First of all, there was no Girl Boss era because so few women - or girls - are bosses. Still.
It just happens that we know the names and stories of the teeny handful of high profile ones.
Secondly, may I please present some evidence to the ladies and gentlemen of the jury about male founders who stayed too long as CEO:
WeWork founder Adam Neumann (have you watched We Crashed?)
Uber founder Travis Kalanick (have you watched Super Pumped?)
Spoiler alert: things didn’t go well for those companies and both men were forced to resign, kicking and screaming. There was no self-awareness and no orderly transition.
Both companies suffered enormously.
The reason for this is because the person who starts the company is rarely the best person to grow the company past a certain point.
There are some really good reasons for this but I’ll summarise it in single takeaway: the qualities and skills that make you a good founder are different to the qualities and skills of a good CEO.
Self-aware founders know this to be true.
It takes a lot of passion to start a business.
Often but not always, it’s born from the personal passion or expertise of the founder. For example, I have always been obsessed with making content for women and I’d done it for 15 years before I started a blog for women, where I wrote, edited, designed and published every post myself. I was all over everything because there was nobody to delegate to.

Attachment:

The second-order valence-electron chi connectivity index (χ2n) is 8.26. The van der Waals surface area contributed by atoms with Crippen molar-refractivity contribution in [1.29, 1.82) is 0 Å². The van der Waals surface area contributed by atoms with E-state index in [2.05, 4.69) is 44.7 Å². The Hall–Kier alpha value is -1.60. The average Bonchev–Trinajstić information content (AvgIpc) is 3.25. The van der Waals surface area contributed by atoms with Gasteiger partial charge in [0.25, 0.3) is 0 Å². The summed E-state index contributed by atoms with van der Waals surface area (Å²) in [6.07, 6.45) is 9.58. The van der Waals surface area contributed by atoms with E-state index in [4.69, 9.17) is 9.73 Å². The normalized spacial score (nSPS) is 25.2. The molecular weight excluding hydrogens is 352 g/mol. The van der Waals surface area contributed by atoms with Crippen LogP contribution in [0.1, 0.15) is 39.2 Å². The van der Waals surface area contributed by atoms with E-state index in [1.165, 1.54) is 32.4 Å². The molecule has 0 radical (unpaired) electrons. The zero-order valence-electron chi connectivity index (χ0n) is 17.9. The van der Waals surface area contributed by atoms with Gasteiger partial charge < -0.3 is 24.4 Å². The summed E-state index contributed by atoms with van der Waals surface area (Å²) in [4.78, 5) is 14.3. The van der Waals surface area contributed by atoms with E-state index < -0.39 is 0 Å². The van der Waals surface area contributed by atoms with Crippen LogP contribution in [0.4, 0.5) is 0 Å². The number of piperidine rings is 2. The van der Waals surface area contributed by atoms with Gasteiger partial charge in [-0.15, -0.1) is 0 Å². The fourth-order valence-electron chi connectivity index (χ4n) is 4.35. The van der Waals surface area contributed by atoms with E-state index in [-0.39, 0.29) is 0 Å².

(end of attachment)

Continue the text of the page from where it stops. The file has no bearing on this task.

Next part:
I didn’t know what I didn’t know (i.e: everything other than content) and my naivety made me brave and optimistic during that startup phase.
I worked bloody hard. I got traction. But after about a year and a half, I stalled and by stalled I mean almost collapsed.
The skills it took to make content that women loved were different to the skills required to monetise the work I was doing for 18 hours every day, seven days a week.
I didn’t know how to do a business plan. I had no plan other than to grow. How was I going to grow? By writing more content that would reach more women.
Except that wasn’t a growth plan. That was a plan to burn myself out. Which I was well on the way to doing after 18 months when I’d made no money, was working around the clock and had just had my third child.
That’s when my husband - who had decades of business experience as an entrepreneur - offered to come on board as my co-founder. I said yes immediately.
It felt like being thrown a life raft. And things got rocky within days of us agreeing to work together and build Mamamia into a business.
The first thing he said to me which got my back up was this: “Babe, you are the single point of failure for Mamamia.”
It would not be the last thing he said to me that would get my back up. At first, my back was up more often than not.
This is because as a founder, you have woefully little perspective on what you’re doing or how you could be doing it better.